28 August 2013 – Here’s an interview in Atlantic Cities with Leigh Gallagher of Fortune magazine who has written extensively on the move from suburbia to the cities, and in her new new book,  The End of the Suburbs: Where the American Dream Is Moving.

You call the book The End of the Suburbs, but you add pretty quickly that it’s really just the end of the suburbs “as we know them.”

It’s not that every single suburb in America is going to vaporize. My thesis is that there are a lot of reasons why the suburbs were poorly planned and poorly designed and are making millions of people really unhappy. That’s happening. Those people are looking for and moving into different kinds of options. Based on what’s happening with demographics and preferences of the younger generation, as you guys have well covered, those trends are just going to accelerate.

But to say that everyone wants to live in a 50-story skyscraper in New York City is not at all practical or realistic or in touch with how people want to live in this country. So a big part of the future will be “urban burbs.” Suburbs that are adapting or already exist in this fashion. Where they have a walkable downtown, a pleasant place to take a stroll and bump into people, and where it’s possible to live in closer proximity to the things you need to do everyday.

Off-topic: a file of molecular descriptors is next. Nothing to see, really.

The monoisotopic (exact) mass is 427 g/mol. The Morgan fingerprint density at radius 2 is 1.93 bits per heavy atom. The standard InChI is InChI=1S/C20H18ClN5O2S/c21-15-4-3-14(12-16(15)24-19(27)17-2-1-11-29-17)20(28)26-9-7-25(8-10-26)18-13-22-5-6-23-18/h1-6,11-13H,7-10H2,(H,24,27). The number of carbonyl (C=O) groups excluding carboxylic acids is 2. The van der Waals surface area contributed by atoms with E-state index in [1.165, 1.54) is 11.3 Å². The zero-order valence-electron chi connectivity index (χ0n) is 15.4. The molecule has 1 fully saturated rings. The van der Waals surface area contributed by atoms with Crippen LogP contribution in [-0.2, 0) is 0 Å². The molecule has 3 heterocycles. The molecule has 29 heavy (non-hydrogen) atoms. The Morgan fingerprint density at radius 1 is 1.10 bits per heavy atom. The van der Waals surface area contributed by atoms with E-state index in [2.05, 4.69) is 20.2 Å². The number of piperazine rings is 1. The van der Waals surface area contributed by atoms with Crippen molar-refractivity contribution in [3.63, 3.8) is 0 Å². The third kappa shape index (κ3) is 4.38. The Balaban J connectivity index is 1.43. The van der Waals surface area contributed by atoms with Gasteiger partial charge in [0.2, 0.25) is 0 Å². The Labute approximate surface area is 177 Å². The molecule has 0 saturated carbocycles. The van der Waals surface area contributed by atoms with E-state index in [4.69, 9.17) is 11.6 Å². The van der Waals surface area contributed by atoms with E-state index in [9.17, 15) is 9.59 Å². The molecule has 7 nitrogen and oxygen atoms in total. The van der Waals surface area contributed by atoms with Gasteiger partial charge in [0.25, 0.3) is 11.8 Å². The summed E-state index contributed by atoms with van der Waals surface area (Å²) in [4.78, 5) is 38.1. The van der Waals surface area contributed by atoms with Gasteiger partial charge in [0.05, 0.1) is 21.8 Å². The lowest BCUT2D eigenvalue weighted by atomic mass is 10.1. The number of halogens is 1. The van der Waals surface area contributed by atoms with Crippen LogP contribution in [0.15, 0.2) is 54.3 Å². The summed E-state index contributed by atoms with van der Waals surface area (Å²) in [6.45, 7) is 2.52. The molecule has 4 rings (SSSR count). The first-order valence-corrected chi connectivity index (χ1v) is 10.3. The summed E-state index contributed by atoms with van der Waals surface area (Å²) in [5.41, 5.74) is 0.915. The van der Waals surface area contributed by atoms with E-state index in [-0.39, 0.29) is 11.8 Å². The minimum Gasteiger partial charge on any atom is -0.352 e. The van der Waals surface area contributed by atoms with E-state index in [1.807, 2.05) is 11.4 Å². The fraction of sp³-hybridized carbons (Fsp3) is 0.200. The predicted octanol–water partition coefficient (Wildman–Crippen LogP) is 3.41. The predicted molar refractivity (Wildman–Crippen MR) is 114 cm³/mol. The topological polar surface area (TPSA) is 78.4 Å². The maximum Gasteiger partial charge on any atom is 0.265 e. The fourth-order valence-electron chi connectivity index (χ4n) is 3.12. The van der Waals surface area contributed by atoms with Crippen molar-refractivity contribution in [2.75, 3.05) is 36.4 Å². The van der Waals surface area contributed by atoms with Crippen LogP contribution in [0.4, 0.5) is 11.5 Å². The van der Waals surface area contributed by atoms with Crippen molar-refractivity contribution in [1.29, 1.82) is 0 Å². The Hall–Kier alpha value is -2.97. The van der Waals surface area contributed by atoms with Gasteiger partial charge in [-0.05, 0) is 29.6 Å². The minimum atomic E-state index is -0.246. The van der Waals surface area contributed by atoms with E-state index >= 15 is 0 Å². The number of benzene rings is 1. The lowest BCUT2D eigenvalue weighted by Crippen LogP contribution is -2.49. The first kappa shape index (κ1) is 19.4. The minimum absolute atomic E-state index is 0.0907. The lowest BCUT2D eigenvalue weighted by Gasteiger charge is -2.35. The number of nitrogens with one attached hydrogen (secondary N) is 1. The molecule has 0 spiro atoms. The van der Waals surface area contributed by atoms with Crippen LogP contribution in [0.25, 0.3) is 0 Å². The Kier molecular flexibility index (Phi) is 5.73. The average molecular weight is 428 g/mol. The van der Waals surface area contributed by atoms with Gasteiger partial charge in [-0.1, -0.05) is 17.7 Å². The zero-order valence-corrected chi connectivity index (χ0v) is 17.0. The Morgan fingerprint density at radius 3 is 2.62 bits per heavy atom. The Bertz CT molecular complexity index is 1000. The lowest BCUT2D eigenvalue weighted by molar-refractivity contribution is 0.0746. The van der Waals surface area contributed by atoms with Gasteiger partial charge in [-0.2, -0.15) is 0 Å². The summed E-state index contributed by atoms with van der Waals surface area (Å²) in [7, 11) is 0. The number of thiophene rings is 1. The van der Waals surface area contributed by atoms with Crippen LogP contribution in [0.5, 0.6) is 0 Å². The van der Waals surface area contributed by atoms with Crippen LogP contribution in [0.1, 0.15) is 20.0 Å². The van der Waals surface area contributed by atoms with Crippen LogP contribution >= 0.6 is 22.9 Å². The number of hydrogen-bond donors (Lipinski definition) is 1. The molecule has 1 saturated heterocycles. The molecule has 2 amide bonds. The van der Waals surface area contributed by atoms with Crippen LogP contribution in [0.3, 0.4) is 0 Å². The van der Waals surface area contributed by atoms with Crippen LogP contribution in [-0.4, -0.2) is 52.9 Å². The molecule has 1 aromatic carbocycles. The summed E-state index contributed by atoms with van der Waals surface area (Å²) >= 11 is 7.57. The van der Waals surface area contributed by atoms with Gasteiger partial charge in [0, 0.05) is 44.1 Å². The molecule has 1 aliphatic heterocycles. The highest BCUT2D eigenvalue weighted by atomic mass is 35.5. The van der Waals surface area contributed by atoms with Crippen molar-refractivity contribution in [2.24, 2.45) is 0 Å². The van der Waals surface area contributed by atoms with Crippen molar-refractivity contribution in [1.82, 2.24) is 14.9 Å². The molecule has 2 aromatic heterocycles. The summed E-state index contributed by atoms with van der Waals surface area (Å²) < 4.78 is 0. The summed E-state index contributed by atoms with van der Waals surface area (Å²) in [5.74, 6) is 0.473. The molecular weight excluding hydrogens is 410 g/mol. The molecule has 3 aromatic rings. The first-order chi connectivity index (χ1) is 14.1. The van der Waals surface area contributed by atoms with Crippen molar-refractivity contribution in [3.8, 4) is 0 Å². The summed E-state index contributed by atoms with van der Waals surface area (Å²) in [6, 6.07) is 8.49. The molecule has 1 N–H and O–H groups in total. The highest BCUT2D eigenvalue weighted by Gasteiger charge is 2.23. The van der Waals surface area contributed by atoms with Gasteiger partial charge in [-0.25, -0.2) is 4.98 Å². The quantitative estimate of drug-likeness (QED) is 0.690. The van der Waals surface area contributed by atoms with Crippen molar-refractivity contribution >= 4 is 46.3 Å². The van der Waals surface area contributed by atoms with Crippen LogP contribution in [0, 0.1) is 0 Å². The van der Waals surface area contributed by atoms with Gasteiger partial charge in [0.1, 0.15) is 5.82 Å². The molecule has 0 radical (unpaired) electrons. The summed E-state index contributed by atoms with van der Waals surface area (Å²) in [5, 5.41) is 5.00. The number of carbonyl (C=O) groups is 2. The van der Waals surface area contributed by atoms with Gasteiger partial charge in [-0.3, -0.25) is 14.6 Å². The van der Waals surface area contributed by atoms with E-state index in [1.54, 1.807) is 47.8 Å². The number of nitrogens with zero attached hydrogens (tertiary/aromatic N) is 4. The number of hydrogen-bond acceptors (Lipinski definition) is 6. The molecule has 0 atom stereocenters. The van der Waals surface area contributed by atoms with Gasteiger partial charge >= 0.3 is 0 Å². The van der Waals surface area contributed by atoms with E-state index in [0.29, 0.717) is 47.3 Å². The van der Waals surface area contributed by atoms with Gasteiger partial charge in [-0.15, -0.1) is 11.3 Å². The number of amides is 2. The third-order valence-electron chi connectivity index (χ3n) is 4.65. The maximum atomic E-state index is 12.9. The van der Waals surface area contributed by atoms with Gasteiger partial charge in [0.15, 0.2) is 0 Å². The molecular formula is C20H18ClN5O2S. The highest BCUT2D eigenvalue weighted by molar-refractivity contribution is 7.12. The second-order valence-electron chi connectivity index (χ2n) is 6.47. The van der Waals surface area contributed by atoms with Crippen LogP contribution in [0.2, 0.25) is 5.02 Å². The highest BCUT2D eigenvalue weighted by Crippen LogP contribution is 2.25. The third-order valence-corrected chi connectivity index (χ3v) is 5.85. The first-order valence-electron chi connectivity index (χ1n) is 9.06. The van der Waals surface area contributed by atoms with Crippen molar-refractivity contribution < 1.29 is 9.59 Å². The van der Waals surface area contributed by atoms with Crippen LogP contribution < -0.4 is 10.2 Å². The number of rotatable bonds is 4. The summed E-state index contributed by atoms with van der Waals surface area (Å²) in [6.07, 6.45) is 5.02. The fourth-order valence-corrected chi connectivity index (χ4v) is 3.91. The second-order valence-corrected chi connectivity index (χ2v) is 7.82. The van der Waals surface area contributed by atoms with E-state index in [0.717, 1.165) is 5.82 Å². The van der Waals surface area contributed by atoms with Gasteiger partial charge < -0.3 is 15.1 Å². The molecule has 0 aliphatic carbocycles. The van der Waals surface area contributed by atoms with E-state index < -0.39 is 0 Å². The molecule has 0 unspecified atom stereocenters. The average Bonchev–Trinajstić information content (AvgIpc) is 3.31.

You’re using “urban burb.” It has always struck me that we don’t really have a good name for these new urban-style suburban developments.

I thought I was going to come up with a brilliant coinage that would get in the book and get me on the talk shows. I never came up with that. “Urban burbs” — they look like so many different things.

That gets to what you say at the very end: the American dream won’t be singular anymore. There will be different dreams.

And they will be dreams. They won’t be houses. They won’t be buildings. Somewhere along the way the American Dream morphed from being a dream, an opportunity, to being a house. That’s no longer the case for a lot of people.

The developer Toll Brothers kind of exemplifies this larger shift in your book.

Toll Brothers was the home-builder who perhaps better than any other really captured what the suburban home-buyer wanted before the housing boom.

Very early on, in 2003, they started a division called Toll Brothers City Living. They started with a few communities in Philadelphia and Hoboken, and over the years they’ve really doubled down, and doubled down again, and again. They have something like 30 buildings here in the New York City market alone.

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